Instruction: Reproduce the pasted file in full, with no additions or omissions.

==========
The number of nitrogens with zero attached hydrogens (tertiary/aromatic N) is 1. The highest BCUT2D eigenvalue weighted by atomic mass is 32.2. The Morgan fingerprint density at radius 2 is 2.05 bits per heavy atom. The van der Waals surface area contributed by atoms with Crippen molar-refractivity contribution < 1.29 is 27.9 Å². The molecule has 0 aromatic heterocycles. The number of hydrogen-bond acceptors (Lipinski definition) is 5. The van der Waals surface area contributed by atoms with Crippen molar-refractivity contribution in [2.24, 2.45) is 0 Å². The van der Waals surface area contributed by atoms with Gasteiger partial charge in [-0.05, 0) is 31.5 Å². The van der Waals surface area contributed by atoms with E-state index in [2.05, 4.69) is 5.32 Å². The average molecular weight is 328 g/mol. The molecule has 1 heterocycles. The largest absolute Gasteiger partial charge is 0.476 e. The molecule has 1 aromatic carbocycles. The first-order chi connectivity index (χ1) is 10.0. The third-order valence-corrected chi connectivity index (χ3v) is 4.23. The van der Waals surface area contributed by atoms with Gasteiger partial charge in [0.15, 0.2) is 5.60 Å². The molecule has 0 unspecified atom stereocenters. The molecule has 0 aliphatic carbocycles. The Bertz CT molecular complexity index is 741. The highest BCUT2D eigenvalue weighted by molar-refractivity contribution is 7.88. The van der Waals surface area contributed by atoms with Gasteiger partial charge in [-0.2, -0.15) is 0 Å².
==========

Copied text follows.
The number of nitrogens with zero attached hydrogens (tertiary/aromatic N) is 1. The highest BCUT2D eigenvalue weighted by atomic mass is 32.2. The Morgan fingerprint density at radius 2 is 2.05 bits per heavy atom. The van der Waals surface area contributed by atoms with Crippen molar-refractivity contribution < 1.29 is 27.9 Å². The molecule has 0 aromatic heterocycles. The number of hydrogen-bond acceptors (Lipinski definition) is 5. The van der Waals surface area contributed by atoms with Crippen molar-refractivity contribution in [2.24, 2.45) is 0 Å². The van der Waals surface area contributed by atoms with Gasteiger partial charge in [-0.05, 0) is 31.5 Å². The van der Waals surface area contributed by atoms with E-state index in [2.05, 4.69) is 5.32 Å². The average molecular weight is 328 g/mol. The molecule has 1 heterocycles. The largest absolute Gasteiger partial charge is 0.476 e. The molecule has 1 aromatic carbocycles. The first-order chi connectivity index (χ1) is 10.0. The third-order valence-corrected chi connectivity index (χ3v) is 4.23. The van der Waals surface area contributed by atoms with Gasteiger partial charge in [0.15, 0.2) is 5.60 Å². The molecule has 0 unspecified atom stereocenters. The molecule has 0 aliphatic carbocycles. The Bertz CT molecular complexity index is 741. The highest BCUT2D eigenvalue weighted by molar-refractivity contribution is 7.88. The van der Waals surface area contributed by atoms with Gasteiger partial charge in [-0.2, -0.15) is 0 Å².